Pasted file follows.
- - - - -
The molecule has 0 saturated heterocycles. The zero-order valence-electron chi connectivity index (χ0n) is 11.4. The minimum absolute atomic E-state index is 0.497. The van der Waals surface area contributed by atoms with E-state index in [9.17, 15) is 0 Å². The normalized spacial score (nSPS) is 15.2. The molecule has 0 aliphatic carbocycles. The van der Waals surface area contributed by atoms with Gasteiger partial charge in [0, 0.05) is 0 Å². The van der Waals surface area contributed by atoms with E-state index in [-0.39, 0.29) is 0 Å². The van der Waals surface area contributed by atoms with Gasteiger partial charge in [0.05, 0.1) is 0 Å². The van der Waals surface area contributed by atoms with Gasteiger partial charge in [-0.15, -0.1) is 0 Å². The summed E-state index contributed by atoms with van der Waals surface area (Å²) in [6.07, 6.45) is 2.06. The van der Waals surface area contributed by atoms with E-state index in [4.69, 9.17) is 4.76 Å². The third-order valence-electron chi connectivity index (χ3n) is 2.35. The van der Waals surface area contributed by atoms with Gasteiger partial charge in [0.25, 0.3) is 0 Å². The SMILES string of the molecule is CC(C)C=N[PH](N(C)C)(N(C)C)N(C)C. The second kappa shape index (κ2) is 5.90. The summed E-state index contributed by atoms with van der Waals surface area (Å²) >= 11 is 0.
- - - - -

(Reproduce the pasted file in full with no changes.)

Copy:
The molecule has 0 saturated heterocycles. The zero-order valence-electron chi connectivity index (χ0n) is 11.4. The minimum absolute atomic E-state index is 0.497. The van der Waals surface area contributed by atoms with E-state index in [9.17, 15) is 0 Å². The normalized spacial score (nSPS) is 15.2. The molecule has 0 aliphatic carbocycles. The van der Waals surface area contributed by atoms with Gasteiger partial charge in [0, 0.05) is 0 Å². The van der Waals surface area contributed by atoms with E-state index in [-0.39, 0.29) is 0 Å². The van der Waals surface area contributed by atoms with Gasteiger partial charge in [0.05, 0.1) is 0 Å². The van der Waals surface area contributed by atoms with Gasteiger partial charge in [-0.15, -0.1) is 0 Å². The summed E-state index contributed by atoms with van der Waals surface area (Å²) in [6.07, 6.45) is 2.06. The van der Waals surface area contributed by atoms with E-state index in [4.69, 9.17) is 4.76 Å². The third-order valence-electron chi connectivity index (χ3n) is 2.35. The van der Waals surface area contributed by atoms with Gasteiger partial charge in [0.25, 0.3) is 0 Å². The SMILES string of the molecule is CC(C)C=N[PH](N(C)C)(N(C)C)N(C)C. The second kappa shape index (κ2) is 5.90. The summed E-state index contributed by atoms with van der Waals surface area (Å²) >= 11 is 0.